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Past News Items - December 2008


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In The News

Could FDAAA’s Section 912 Thwart the Functional Food Industry?

Chronic Intestinal Inflammation Linked to Stomach Cancer

Hibiscus Tea Can Lower Blood Pressure

Study: Traditional Chinese Indigo Treatment Alleviates Psoriasis




Released: 12/01/08


Could FDAAA’s Section 912 Thwart the Functional Food Industry?

Leaders in the functional foods and dietary supplements industries fear that the US Food and Drug Administration’s (FDA’s) recent revision of its Amendments Act (FDAAA) could discourage clinical research of functional foods and dietary supplements. The revision, known as Section 912, establishes a new provision of the Federal Food, Drug, and Cosmetic Act (FDCA), § 301 (ll), and prohibits shipment in interstate commerce of foods to which certain materials have been added. Concerns about the provision are centered on the possibility that it could prevent products from being marketed as dietary supplements if they contain a substance that has been subject to public clinical investigation. Substances most likely to be affected by such a change are probiotics, fish oil, and vitamins.

However, the potential impact on the food and supplements industry hinges on how, exactly, the act will be implemented by FDA. If the act were to be broadly interpreted, the restricted selling of such products could even include milk and bread fortified with vitamins.

Several industry organizations, including the International Probiotics Association and the supplement trade association Council for Responsible Nutrition, have registered protests to the proviso via the comments section of the posted version of Section 912. The comments section was closed to submissions at the end of November, but it may accessed via this link:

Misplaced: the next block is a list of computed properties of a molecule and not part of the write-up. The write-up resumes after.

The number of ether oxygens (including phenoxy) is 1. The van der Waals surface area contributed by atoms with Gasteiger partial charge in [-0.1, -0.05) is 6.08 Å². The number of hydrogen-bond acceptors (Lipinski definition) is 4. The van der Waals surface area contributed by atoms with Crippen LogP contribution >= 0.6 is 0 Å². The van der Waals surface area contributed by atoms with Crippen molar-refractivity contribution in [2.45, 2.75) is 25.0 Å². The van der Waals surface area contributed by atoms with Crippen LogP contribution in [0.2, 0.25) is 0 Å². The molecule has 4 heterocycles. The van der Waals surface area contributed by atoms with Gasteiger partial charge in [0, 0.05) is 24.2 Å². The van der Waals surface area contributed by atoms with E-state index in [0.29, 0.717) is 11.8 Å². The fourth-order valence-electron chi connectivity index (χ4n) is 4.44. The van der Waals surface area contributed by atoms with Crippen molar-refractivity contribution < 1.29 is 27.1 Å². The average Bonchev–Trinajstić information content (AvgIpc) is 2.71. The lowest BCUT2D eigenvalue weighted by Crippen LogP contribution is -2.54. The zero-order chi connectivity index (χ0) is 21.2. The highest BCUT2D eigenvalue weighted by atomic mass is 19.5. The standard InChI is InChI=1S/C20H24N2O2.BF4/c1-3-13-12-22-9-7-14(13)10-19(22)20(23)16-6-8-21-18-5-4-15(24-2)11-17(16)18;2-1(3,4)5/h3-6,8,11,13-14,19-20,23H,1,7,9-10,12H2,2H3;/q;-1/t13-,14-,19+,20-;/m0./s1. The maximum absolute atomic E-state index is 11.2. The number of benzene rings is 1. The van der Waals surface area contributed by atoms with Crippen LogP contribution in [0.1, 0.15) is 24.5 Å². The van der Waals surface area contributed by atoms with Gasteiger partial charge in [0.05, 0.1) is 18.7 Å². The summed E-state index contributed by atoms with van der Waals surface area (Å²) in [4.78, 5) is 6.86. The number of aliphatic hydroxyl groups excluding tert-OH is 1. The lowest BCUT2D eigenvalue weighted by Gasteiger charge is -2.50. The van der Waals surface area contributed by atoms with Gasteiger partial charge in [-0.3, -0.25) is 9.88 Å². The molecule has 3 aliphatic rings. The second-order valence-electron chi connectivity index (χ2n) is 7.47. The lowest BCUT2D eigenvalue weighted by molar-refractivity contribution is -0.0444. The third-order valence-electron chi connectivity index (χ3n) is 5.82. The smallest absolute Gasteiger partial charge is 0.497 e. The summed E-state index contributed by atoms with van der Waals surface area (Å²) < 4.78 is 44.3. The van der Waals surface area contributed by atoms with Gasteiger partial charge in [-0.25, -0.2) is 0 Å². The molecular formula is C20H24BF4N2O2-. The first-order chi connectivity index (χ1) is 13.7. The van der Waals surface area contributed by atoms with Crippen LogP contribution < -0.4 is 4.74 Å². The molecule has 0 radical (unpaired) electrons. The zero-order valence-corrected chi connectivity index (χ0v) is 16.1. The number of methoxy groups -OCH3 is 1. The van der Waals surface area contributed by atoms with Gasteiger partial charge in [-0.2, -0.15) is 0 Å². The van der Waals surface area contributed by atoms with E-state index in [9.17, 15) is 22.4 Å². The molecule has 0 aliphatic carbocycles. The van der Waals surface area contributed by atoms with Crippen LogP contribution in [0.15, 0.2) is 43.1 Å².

http://www.regulations.gov/search/search_results.jsp?css=0&&Ntk=All&Ntx=mode+matchall&Ne=2+8+11+8053+8054+8098+8074+8066+8084+8055&N=0&Ntt=FDA-2008-N-0389&sid=11DD99843B5C

Chronic Intestinal Inflammation Linked to Stomach Cancer

A multicenter research team led by members of the Columbia University Medical Center has uncovered a major contributor to the cause of stomach cancer. The team described for the first time that elevated levels of a single proinflammatory cytokine, an immune system protein called interleukin-1 beta (IL-1β), can start the progression towards stomach cancer. These results, published in the November 4 issue of Cancer Cell, lead researchers to believe that blocking the elevation of IL-1β may keep cancer from developing.

Stomach cancer, the second leading cause of cancer-related mortality in the world, may be triggered by an accumulation of IL-1β, which is itself induced by infection with the bacterium Helicobacter pylori (H pylori) in the gastrointestinal tract, say researchers. The study indicates that IL-1β works by activating a type of white blood cell known as myeloid derived suppressor cells (MDSCs); these cells appeared to be strongly proinflammatory. Interfering with IL-1β or the MDSCs may ultimately prevent the growth of cancerous tissues.

Research previous to this study had linked stomach cancer to chronic inflammation and H pylori infections with chronic inflammation. What had remained unknown was how these connections happened, given that H pylori infection is extremely prevalent and fewer than 1% of infected individuals actually develop stomach cancer. Since previous research also had linked H pylori infection to the overexpression of IL-1β, this research team developed a transgenic mouse model in order to investigate the specific role of IL-1β in gastric carcinogenesis.